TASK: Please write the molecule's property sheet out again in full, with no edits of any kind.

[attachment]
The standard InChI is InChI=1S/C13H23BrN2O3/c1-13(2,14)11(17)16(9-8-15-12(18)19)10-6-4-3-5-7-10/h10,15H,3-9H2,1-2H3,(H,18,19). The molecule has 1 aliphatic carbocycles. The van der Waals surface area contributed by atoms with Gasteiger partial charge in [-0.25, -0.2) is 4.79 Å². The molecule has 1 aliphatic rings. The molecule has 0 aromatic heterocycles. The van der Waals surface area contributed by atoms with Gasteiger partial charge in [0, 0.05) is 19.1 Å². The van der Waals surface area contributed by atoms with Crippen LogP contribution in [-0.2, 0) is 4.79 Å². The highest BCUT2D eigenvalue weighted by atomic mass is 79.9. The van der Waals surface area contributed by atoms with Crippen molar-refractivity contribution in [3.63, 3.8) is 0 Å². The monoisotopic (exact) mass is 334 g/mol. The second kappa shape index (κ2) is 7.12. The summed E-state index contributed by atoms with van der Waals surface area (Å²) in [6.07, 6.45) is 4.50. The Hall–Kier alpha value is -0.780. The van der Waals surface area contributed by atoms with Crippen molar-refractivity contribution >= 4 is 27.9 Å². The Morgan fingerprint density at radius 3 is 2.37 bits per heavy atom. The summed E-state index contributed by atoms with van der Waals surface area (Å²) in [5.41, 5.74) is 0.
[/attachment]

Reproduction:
The standard InChI is InChI=1S/C13H23BrN2O3/c1-13(2,14)11(17)16(9-8-15-12(18)19)10-6-4-3-5-7-10/h10,15H,3-9H2,1-2H3,(H,18,19). The molecule has 1 aliphatic carbocycles. The van der Waals surface area contributed by atoms with Gasteiger partial charge in [-0.25, -0.2) is 4.79 Å². The molecule has 1 aliphatic rings. The molecule has 0 aromatic heterocycles. The van der Waals surface area contributed by atoms with Gasteiger partial charge in [0, 0.05) is 19.1 Å². The van der Waals surface area contributed by atoms with Crippen LogP contribution in [-0.2, 0) is 4.79 Å². The highest BCUT2D eigenvalue weighted by atomic mass is 79.9. The van der Waals surface area contributed by atoms with Crippen molar-refractivity contribution in [3.63, 3.8) is 0 Å². The monoisotopic (exact) mass is 334 g/mol. The second kappa shape index (κ2) is 7.12. The summed E-state index contributed by atoms with van der Waals surface area (Å²) in [6.07, 6.45) is 4.50. The Hall–Kier alpha value is -0.780. The van der Waals surface area contributed by atoms with Crippen molar-refractivity contribution >= 4 is 27.9 Å². The Morgan fingerprint density at radius 3 is 2.37 bits per heavy atom. The summed E-state index contributed by atoms with van der Waals surface area (Å²) in [5.41, 5.74) is 0.